I've got junk in the trunk-as usual.
I have a great junkyard in my town-APS Recycling, off Route 80 in Stroudsburg, PA. Known for years as Katz's Scrap Yard, the latter is still the name most locals know it by. Some of my fondest childhood memories are of Katz's, which is also located about two blocks from my late grandparents' former home. After Sunday dinners, it was always a treat to walk over to the junkyard and check out all the 'cool' junk, as I saw it. Of course my lifelong love of junk has been previously addressed (and, quite frankly is the reason for posting) in this blog, so this will come as no surprise to most regular readers (ARE there regular readers?)
In the past two years I've made a lot of new friends with my movie project. One of them is Jeff, my FX guy, a fellow traveler who likes junk and scrap as much as I do. It's always nice to find someone else like you, that everyone else would call 'crazy', if only to know that it's not just you. Jeff and I cash in some scrap now and then, and with scrap prices what they are right now, we have made a little walkin' around money in doing so, as well as found some pretty cool shit in the junkyard.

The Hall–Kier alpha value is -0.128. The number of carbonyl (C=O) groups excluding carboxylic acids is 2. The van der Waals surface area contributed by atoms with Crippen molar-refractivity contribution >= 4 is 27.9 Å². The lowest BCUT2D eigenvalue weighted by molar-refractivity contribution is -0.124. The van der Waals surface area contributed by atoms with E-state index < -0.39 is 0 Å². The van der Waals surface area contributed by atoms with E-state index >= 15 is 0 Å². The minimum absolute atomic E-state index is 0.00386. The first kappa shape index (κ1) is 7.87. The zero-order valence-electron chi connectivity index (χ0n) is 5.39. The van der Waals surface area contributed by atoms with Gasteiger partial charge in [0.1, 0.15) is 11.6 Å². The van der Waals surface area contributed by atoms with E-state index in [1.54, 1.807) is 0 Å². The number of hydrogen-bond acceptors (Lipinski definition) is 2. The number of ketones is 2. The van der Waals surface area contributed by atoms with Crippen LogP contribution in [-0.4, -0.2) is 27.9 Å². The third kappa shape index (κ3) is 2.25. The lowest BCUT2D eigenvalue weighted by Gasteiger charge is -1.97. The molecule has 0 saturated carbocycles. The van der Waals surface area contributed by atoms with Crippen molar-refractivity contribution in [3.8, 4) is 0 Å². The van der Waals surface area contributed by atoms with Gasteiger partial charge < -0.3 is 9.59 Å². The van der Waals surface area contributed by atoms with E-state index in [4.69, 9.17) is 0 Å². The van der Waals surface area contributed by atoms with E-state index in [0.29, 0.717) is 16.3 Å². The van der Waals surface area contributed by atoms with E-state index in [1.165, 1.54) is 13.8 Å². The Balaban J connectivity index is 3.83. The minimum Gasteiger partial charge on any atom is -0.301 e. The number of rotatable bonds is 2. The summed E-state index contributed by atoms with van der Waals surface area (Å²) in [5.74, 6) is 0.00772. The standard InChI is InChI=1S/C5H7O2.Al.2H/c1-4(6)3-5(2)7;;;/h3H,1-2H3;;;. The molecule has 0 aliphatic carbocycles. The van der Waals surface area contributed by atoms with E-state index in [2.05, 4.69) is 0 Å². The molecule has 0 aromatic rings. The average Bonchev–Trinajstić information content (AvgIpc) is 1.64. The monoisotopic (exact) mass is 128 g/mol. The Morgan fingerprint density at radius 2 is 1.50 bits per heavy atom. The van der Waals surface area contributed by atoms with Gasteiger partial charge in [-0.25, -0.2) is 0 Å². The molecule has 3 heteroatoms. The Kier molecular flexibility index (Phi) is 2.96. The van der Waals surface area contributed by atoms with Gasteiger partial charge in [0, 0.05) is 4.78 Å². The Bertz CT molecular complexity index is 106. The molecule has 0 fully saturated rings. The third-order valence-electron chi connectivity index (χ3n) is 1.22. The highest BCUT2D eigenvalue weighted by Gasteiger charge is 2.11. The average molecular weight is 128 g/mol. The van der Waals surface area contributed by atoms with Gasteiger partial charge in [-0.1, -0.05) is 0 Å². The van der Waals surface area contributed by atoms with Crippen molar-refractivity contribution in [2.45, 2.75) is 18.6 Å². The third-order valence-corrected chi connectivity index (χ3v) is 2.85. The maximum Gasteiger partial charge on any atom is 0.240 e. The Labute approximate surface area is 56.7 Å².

Last weekend, I was taking my usual walk around and I found the little gem in the above photo-motorcycles and power toys are kept in their own section, as they are available for re-sale. The toys are usually pretty picked over, however, and this little guy sat pretty much as it sits here in the bed of my truck-on its side-except in the dirt. At first I didn't pay it much mind, other than to make note of how sad it looked sitting there, and how it had, at one time, probably made some little guy or gal pretty freakin' happy.
What I also took a mental note of was that I had not remembered Arctic Cat making mini-bikes. Usually something like this is cause for me to yell internally "TO THE SMARTPHONE!!!" and to look up more info. But I was a bit off my game that day, and was honestly looking at some pallet racking for my basement, so I filed the little mini-bike idea away, and assumed quite fairly that someone else would snag it in no time.
Later that day, I sat down at the computer to do my usual Facebook check and the like, and entered 'Arctic Cat Mini-bike" in the search bar. About twenty minutes later I had found that Arctic Cat had not only made mini-bikes for a few years in the late 60s through the early 70s, but that the series this particular model (at this point, presumed to be a 1972 Prowler) came from was in relatively low numbers and sought after by collectors. A subsequent search of Ebay yielded examples in similar condition to my own, going for anywhere from $300 (in the condition the one above is currently) to $1500 or more restored. It didn't take a genius to figure out it was worth a trip back to the junkyard to see if the little Cat was still available. What it should look like-it doesn't-but in ways you aren't thinking of just yet. Note the infinitely awesome trademark Arctic Cat simulated leopard skin vinyl seat.